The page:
Newcastle’s Institute of Transplantation hosts national organ perfusion symposium

Transplant experts in Newcastle are hosting a major organ perfusion conference at the world renowned Freeman Hospital this week, attracting five international speakers, and a hundred participants from all over the UK.

Over the two day conference, delegates will hear about the latest clinical developments and research in cardiothoracic (heart and lung) and abdominal (kidney, liver and pancreas) donor organ perfusion.

They will also have the opportunity to share experiences across all fields of organ transplantation and have access to the Newcastle Surgical Training Centre ‘wet labs’ where they can observe the latest perfusion techniques.

Professor Andy Fisher is an honorary consultant respiratory physician at the Institute of Transplantation, professor of respiratory transplant medicine at Newcastle University and deputy director of the National Institute for Health Research Blood and Transplant Research Unit (NIHR BTRU) which organised the conference.

Professor Fisher said: “We are extremely proud to be hosting this year’s event in Newcastle – home to the UK’s only Institute of Transplantation where we carry out all aspects of clinical and academic transplant work under one roof.

“Our speakers will be discussing a wide range of perfusion methods currently applied across the world, as well what the future holds. It’s an extremely exciting field of medicine to be involved in and we’re pleased to be able to offer our delegates a chance to see our Institute for themselves, as well offering hands-on wet-lab training on ex-vivo organ perfusion.”

Perfusion, or ex-vivo techniques, are only available in the most specialist transplant centres around the world. The systems used help to keep donated organs as healthy as possible from the point of being removed from the donor to being transplanted into the recipient.

For example in hearts, a system is used to pump or perfuse oxygenated blood around the heart, allowing it to continue to function until the point of transplant.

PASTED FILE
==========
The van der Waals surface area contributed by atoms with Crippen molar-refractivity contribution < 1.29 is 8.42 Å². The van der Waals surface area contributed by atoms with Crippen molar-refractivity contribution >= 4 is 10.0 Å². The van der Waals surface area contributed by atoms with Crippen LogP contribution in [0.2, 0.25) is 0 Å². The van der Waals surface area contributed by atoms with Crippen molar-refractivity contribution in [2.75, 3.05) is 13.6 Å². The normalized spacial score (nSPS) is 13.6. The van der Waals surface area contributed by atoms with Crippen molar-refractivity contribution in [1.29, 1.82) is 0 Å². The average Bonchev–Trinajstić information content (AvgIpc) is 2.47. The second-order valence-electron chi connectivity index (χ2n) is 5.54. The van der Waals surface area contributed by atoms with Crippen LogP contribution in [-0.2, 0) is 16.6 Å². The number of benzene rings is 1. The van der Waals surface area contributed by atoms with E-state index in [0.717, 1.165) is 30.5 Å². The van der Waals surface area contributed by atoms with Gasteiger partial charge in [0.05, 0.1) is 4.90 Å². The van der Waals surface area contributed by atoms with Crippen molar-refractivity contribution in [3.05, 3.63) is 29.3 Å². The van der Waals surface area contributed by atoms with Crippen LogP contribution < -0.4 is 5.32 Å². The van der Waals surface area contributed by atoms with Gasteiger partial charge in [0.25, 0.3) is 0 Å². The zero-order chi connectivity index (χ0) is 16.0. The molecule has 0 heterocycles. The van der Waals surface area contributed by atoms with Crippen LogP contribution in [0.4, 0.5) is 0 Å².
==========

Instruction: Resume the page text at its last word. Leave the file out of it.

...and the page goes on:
Lungs are ventilated and treated with a solution that contains nutrients, proteins, and oxygen. This can, in some cases, reverse lung injury and maintain function during transport.

In livers and kidneys, the techniques used allow the liver to continue to produce bile, and the kidneys to produce urine.

Perfusion systems also allow the transplant specialists to continuously assess their functional state, helping them to decide whether or not they are healthy enough to be transplanted.

The international speakers are:

  • Professor Shaf Keshavjee, ‘Surgeon-in-Chief’ and Director of the Toronto Lung Transplant Program
  • Professor Ina Jochmanns, Assistant Professor of Surgery, UZ Leuven in Belgium
  • Professor Philipp Dutkowski, Professor of Surgery at University Hospital Zurich in Switzerland
  • Dr Sarah Longnus, Department of Cardiovascular Surgery Research in Bern, Switzerland
  • Dr Gregor Warnecke, Department of Cardiothoracic, Transplantation and Vascular Surgery in Hannover, Germany

Speakers from Newcastle include:

  • Professor John Dark, consultant cardiothoracic surgeon specialising in heart and lung transplantation at the Freeman Hospital and professor of cardiothoracic surgery at Newcastle University